Early Radio Programming: Who's on First
Although radios were available in the early 1900s, it wasn't until after World War I that the medium took off. As radios became popular, radio companies built networks and began searching for content to fill the airtime. One of the first groups formed was the Radio Corporation of America (RCA), put together by General Electric, AT&T, Wireless Specialty Apparatus Company and Westinghouse. Individual stations (also known as affiliates, stations owned by individuals or companies other than the networks that aired network programs) like KDKA, WJZ, WEAF in New York and WNAC in Boston joined the air and looked to sports events and politics to fill the first national broadcasts. The presidential returns of 1920 heralded the start of KDKA's broadcasts. On July 2, 1921, RCA broadcasted the heavyweight championship fight between Jack Dempsey and George Carpenter while WJZ broadcasted the World Series.
While sports, politics and news were certainly of interest, radio executives wanted more entertaining fare to entice and retain larger audiences. Larger audiences meant the networks could charge the shows' sponsors higher advertising rates. Typically, networks provided free programming but sold ad time to sponsors to run prior to or within the program; this was known as barter syndication. Some groups tried to govern the ad interruptions which led to the sponsor's name showing up in the program's title instead: "The A&P Gypsies" (a musical program named for its sponsor, the Atlantic and Pacific Tea Company), "Texaco Star Theater," "The Prudential Family Hour" and the "Palmolive Beauty Box Theater."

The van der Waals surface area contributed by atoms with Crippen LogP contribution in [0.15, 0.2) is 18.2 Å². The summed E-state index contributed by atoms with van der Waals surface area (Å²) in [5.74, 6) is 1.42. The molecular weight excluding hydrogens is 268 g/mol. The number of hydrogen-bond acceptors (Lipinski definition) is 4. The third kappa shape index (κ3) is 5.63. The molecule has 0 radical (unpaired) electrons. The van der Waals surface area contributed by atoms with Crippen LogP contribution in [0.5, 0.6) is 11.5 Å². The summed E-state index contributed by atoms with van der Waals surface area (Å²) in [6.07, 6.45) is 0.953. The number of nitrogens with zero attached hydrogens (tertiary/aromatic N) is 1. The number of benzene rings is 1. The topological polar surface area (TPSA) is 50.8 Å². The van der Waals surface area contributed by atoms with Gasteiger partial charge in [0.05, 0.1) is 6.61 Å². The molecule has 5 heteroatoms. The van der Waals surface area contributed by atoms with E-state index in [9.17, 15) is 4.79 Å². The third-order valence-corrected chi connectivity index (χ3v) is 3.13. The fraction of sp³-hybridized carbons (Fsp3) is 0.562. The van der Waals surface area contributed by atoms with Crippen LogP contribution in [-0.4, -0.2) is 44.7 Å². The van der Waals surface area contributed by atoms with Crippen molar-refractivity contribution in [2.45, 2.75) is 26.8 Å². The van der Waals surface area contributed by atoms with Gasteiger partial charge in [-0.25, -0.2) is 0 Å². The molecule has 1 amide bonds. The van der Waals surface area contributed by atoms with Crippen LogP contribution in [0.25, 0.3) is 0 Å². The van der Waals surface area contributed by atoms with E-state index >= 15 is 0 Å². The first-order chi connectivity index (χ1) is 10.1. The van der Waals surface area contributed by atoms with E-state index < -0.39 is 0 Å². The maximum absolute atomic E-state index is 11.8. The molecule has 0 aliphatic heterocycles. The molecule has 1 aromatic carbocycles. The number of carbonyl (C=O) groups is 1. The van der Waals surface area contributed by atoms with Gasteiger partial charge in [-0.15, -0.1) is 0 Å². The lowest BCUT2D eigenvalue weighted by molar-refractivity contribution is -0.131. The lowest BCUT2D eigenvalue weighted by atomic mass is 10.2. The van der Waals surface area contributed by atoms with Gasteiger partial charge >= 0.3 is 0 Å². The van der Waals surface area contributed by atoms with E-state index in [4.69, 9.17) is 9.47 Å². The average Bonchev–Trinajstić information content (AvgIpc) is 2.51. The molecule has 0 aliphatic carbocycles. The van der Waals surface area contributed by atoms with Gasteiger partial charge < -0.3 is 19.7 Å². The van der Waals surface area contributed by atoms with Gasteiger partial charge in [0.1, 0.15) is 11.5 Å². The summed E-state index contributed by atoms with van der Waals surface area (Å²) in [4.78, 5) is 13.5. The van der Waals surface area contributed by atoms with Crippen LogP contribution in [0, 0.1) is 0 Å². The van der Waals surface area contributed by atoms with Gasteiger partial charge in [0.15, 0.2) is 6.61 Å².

In their quest for new programming, some stations tried everything -- reading odd news stories, relaying hours of jokes and even telling bedtime stories. Other stations looked to the theater and symphony for help, while some hailed vaudeville. Out of this melee, specific genres began to form.
Some of the earliest vaudeville acts to join radio were Fred Allen, Jack Benny, George Burns and Gracie Allen, Bud Abbott and Lou Costello, Milton Berle, Edgar Bergen, Wendell Hall and Gertrude Berg. Due to the physical nature of vaudeville acts on stage, many variety shows created for radio relied heavily on music, jokes and skits that incorporated stereotypes or images people could readily conjure up in their minds. The traditional format for these types of radio variety shows was an opening musical number, funny monologue or dialog, more music, one or more comedy skits featuring a guest star, more music and a short closing bit with the guest star before the show's hosts said goodnight [source: Richter].
These variety shows grew in number and popularity. Often, it seemed that audiences were fickle and would listen to shows based on guest appearances alone. Wanting to retain their audiences and advertising dollars, radio networks and stations looked to a new type of show to keep their audiences loyal -- the serial.
In the next section, we'll focus on this genre and see what kept audiences tuning in.